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Why VideoTeaching.com is the Next Big Church Model

Kent Shaffer —  July 22, 2009

VideoTeaching.com

Yesterday LifeChurch.tv’s Digerati team officially launched VideoTeaching.com. Consequently, the world may never be the same.

Much like the One Prayer initiative, VideoTeaching.com allows churches to hear guest speakers via free sermon video downloads. The idea behind it is that churches can have a free resource to expand their teaching team, give the pastor occasional breaks, share the load with church planters and bi-vocational pastors, and even serve as an interim “pastor” during a leadership transition.

VIDEO TEACHING AS A CHURCH MODEL
But reality is the scope of how VideoTeaching.com can be used is far deeper and versatile. In fact, a church could use video sermons all the time. Many churches have likely not been planted because the church planter believes he is not eloquent enough, theologically deep enough, or seminary certified to preach. However, when free video sermons from some of the world’s best preachers are available, obviously this excuse is gone.

4 Possible Video Teaching Church Models

  1. Central Organization
    Similar to a multi-site church, this model has central leadership that oversees all locations and determines video teaching content that is the same for all campuses. Locations could either be planted by the central organization like most multi-site church campuses or passionate followers could start a location similar to LifeChurch.tv’s Church Online watch parties.
  2. Central Admin
    Similar to a denomination, this model has central leadership that oversees all locations administratively, but a campus pastor or elders determine the Video Sermon content for each location based on what that congregation’s spiritual needs are. For example, a New England location may struggle with greed while a location in Oklahoma may struggle with gluttony. While all sermon topics are important, this model allows for each campus to focus on what is most important to their spiritual walk.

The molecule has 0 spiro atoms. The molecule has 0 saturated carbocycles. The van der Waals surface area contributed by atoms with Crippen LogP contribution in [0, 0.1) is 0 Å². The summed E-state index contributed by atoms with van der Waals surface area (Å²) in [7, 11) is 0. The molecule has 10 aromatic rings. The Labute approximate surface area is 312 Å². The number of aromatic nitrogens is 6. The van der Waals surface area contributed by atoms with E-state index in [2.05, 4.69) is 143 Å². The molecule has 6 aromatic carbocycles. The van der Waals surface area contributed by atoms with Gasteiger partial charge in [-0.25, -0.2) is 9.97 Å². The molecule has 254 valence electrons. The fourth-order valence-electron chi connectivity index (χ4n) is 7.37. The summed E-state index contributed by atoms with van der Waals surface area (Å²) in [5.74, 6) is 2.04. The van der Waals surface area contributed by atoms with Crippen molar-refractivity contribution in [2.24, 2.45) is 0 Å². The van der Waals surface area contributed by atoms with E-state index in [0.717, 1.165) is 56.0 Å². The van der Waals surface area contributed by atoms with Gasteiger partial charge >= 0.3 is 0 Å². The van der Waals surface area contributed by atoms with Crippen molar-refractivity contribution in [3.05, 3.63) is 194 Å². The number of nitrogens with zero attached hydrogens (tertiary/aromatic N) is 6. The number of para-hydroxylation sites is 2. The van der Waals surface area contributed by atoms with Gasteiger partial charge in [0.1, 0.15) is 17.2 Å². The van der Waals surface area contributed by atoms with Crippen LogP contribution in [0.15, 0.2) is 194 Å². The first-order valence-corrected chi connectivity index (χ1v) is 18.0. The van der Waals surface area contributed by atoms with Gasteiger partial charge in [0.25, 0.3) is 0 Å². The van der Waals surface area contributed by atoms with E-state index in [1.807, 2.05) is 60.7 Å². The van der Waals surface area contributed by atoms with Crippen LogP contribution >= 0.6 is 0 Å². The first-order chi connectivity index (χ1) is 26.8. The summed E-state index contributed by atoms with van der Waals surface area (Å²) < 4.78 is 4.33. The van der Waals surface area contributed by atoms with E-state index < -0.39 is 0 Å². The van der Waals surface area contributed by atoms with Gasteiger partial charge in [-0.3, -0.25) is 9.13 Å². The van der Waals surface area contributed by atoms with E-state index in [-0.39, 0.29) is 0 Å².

3. Central Distributor
    Similar to a standard church, this model has a central distributor of sermon content such as VideoTeaching.com, but each church is independent, self-governing, and determines its own video teaching content.
  4. Extra Church
    Similar to Sunday school and small groups, this model uses video teaching as extra doses of “church” in addition to weekend church services.

WHY CONSIDER VIDEO TEACHING?
Church conferences, authors, and blogs have been rallying for years for the Church to be like the early Church. We talk about organic explosive church growth that produces authentic disciples, but then we do little to change our methods. If we hardly change how we do church, then we can hardly expect to revolutionize the results we get.

So why don’t we change how we do church? I think it is because we are scared. We are scared of failing, and we are scared of doing something theologically wrong. Christians are notorious for boycotting anything new, including church organs and church choirs when they were first introduced. This is not to say that we should all jump on the Video Teaching band wagon like a bunch of lemmings. But I think we should ask questions.

Thinking rationally and theologically, why or why shouldn’t churches pursue the Video Teaching model of church?

I will be addressing some questions about video teaching in the weeks to come, including:

  • What size should a video teaching church be?
  • How can video teaching churches be kept spiritually accountable?
  • How does the video medium affect the message?
  • What about the development of future preachers?
  • What are the advantages of video teaching versus one or a few preachers?
  • What about video teaching children’s ministry?
  • Will video teaching create more celebrity pastors?
  • What does a multi-site video teaching house gigachurch look like?

For Discussion:
- Share your thoughts about video teaching in the comments and join in the unraveling discussion in the weeks to come.